ERIC CHENAUX – “SLOWLY PARADISE”: Jazzy and distinctive

Ross McGibbon March 7, 2018 0
ERIC CHENAUX – “SLOWLY PARADISE”: Jazzy and distinctive

CONSTELLATION RECORDS                          9th March, 2018

I’ve heard a few Eric Cheneaux albums and every one has been different – he’s earnt a lot of respect here. A very skilled guitarist but one who loves experimenting, he makes his way between the raindrops of genres, never getting wet. He journeys from small arts venue to the next with his guitar and effects. This album may be his most accessible and deserves a home in your heart.

This is a set of songs, though the playing is as, if not more, important than the singing. The songs are gentle and thoughtful, jazzy in feel, written with Ryan Driver, who adds subtle touches of Wurlitzer. Chenaux’s voice, high, sweet, and slightly warbly, reminds me of Robert Wyatt, as does the jazzy accompaniment. This is not pure guitar, this is guitar plus multiple effects and overdubs, added to Eric’s electronics and gentle drums. He can make a sound almost like a horn, he can make wasp sounds, he can make the guitar a thick pencil, punctuating the expected beats and stepping heavy where not expected. Sounds can be synthesized, sweetly acoustic or buzzy. He delights in playing the note least expected at the time least expected and makes a lovely, slightly dissociated and disorientating album. Yet somehow it is beautifully relaxing and fantastically real in effect. It sounds like a man playing in your front room. He bends notes, adds warbles, vibrato on slack strings stretched wide on the fretboard.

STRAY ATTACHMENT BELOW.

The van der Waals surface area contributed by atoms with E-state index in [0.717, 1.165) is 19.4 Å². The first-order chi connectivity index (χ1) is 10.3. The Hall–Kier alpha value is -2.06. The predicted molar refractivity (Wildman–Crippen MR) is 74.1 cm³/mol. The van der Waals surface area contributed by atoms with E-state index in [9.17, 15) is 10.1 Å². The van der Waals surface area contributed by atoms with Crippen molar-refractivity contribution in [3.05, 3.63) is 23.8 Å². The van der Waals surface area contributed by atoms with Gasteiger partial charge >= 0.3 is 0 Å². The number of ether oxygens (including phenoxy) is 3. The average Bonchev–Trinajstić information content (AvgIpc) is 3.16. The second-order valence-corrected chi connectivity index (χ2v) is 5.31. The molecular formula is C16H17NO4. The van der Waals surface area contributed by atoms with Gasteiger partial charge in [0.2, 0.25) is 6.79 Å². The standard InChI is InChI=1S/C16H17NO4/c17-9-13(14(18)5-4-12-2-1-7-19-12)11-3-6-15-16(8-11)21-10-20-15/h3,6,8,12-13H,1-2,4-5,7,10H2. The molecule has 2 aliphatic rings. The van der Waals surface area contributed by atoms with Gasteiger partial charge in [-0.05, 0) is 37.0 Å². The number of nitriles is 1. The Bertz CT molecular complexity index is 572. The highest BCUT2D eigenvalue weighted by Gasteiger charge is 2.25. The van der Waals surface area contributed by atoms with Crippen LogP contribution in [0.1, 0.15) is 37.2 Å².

I hear the spirit of The Incredible String Band in this semi-folk, semi-West Coast balladeering gone weird. I hear the odder moments of John Martyn. I hear something that sounds extemporised but may not be. I hear love songs dragged off course by heavily strange guitar. It is mellow but it’s clever and new, tasteful yet experimental in all flavours. It is almost as if he is allowing his fingers to improvise independent of his rational mind, to surprise himself and engage his senses in responding.

Although thoughtful and considered, this album is playful and inventive; a wobbly set of steps around a light and airy space. Rather lovely and very special.

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